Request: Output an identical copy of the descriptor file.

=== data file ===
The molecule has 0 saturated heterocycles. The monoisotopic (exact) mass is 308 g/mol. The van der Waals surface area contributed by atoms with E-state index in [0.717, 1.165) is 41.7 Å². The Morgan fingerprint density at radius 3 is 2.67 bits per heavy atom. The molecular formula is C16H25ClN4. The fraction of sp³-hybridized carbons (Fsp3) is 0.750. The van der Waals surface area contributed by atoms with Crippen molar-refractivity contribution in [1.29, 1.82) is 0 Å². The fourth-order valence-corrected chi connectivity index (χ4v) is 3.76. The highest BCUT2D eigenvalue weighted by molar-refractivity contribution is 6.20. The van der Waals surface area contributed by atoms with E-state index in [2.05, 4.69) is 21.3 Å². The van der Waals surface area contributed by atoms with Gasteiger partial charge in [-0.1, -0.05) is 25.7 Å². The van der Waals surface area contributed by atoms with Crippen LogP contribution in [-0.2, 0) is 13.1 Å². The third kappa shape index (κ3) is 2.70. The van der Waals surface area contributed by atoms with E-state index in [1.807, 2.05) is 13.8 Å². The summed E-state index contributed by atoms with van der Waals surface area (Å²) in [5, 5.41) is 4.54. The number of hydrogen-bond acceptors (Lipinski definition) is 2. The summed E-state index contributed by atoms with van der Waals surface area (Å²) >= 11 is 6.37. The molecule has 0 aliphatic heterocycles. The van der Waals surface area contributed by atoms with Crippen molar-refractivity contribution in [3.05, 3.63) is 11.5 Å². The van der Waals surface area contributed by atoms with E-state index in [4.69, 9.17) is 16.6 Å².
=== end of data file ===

The molecule has 0 saturated heterocycles. The monoisotopic (exact) mass is 308 g/mol. The van der Waals surface area contributed by atoms with E-state index in [0.717, 1.165) is 41.7 Å². The Morgan fingerprint density at radius 3 is 2.67 bits per heavy atom. The molecular formula is C16H25ClN4. The fraction of sp³-hybridized carbons (Fsp3) is 0.750. The van der Waals surface area contributed by atoms with Crippen molar-refractivity contribution in [1.29, 1.82) is 0 Å². The fourth-order valence-corrected chi connectivity index (χ4v) is 3.76. The highest BCUT2D eigenvalue weighted by molar-refractivity contribution is 6.20. The van der Waals surface area contributed by atoms with E-state index in [2.05, 4.69) is 21.3 Å². The van der Waals surface area contributed by atoms with Gasteiger partial charge in [-0.1, -0.05) is 25.7 Å². The van der Waals surface area contributed by atoms with Crippen LogP contribution in [-0.2, 0) is 13.1 Å². The third kappa shape index (κ3) is 2.70. The van der Waals surface area contributed by atoms with E-state index in [1.807, 2.05) is 13.8 Å². The summed E-state index contributed by atoms with van der Waals surface area (Å²) in [5, 5.41) is 4.54. The number of hydrogen-bond acceptors (Lipinski definition) is 2. The summed E-state index contributed by atoms with van der Waals surface area (Å²) >= 11 is 6.37. The molecule has 0 aliphatic heterocycles. The van der Waals surface area contributed by atoms with Crippen molar-refractivity contribution in [3.05, 3.63) is 11.5 Å². The van der Waals surface area contributed by atoms with E-state index in [4.69, 9.17) is 16.6 Å².